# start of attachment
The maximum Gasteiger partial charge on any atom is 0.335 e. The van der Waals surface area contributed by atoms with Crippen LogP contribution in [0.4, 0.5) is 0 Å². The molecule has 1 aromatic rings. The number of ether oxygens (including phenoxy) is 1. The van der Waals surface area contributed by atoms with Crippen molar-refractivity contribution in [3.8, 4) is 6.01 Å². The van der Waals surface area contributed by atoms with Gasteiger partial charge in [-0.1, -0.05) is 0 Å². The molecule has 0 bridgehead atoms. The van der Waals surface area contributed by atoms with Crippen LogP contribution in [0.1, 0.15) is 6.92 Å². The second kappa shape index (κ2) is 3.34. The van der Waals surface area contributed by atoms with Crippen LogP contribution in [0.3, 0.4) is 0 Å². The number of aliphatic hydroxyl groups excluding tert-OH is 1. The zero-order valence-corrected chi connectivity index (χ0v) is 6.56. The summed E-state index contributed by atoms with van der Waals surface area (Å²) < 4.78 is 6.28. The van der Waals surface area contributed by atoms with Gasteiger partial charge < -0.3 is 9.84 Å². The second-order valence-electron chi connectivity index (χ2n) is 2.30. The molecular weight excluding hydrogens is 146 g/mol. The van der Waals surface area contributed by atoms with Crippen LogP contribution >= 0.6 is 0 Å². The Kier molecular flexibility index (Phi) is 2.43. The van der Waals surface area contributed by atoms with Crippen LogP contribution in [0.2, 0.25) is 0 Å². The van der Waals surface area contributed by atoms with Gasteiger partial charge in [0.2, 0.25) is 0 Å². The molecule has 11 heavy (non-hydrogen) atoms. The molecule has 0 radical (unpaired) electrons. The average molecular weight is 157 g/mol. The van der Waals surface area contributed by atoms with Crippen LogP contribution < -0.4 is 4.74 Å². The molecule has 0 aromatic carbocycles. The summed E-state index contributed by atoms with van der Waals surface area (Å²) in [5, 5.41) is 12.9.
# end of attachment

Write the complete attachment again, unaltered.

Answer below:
The maximum Gasteiger partial charge on any atom is 0.335 e. The van der Waals surface area contributed by atoms with Crippen LogP contribution in [0.4, 0.5) is 0 Å². The molecule has 1 aromatic rings. The number of ether oxygens (including phenoxy) is 1. The van der Waals surface area contributed by atoms with Crippen molar-refractivity contribution in [3.8, 4) is 6.01 Å². The van der Waals surface area contributed by atoms with Gasteiger partial charge in [-0.1, -0.05) is 0 Å². The molecule has 0 bridgehead atoms. The van der Waals surface area contributed by atoms with Crippen LogP contribution in [0.1, 0.15) is 6.92 Å². The second kappa shape index (κ2) is 3.34. The van der Waals surface area contributed by atoms with Crippen LogP contribution in [0.3, 0.4) is 0 Å². The number of aliphatic hydroxyl groups excluding tert-OH is 1. The zero-order valence-corrected chi connectivity index (χ0v) is 6.56. The summed E-state index contributed by atoms with van der Waals surface area (Å²) < 4.78 is 6.28. The van der Waals surface area contributed by atoms with Gasteiger partial charge < -0.3 is 9.84 Å². The second-order valence-electron chi connectivity index (χ2n) is 2.30. The molecular weight excluding hydrogens is 146 g/mol. The van der Waals surface area contributed by atoms with Crippen LogP contribution >= 0.6 is 0 Å². The Kier molecular flexibility index (Phi) is 2.43. The van der Waals surface area contributed by atoms with Crippen LogP contribution in [0.2, 0.25) is 0 Å². The van der Waals surface area contributed by atoms with Gasteiger partial charge in [0.2, 0.25) is 0 Å². The molecule has 11 heavy (non-hydrogen) atoms. The molecule has 0 radical (unpaired) electrons. The average molecular weight is 157 g/mol. The van der Waals surface area contributed by atoms with Crippen LogP contribution < -0.4 is 4.74 Å². The molecule has 0 aromatic carbocycles. The summed E-state index contributed by atoms with van der Waals surface area (Å²) in [5, 5.41) is 12.9.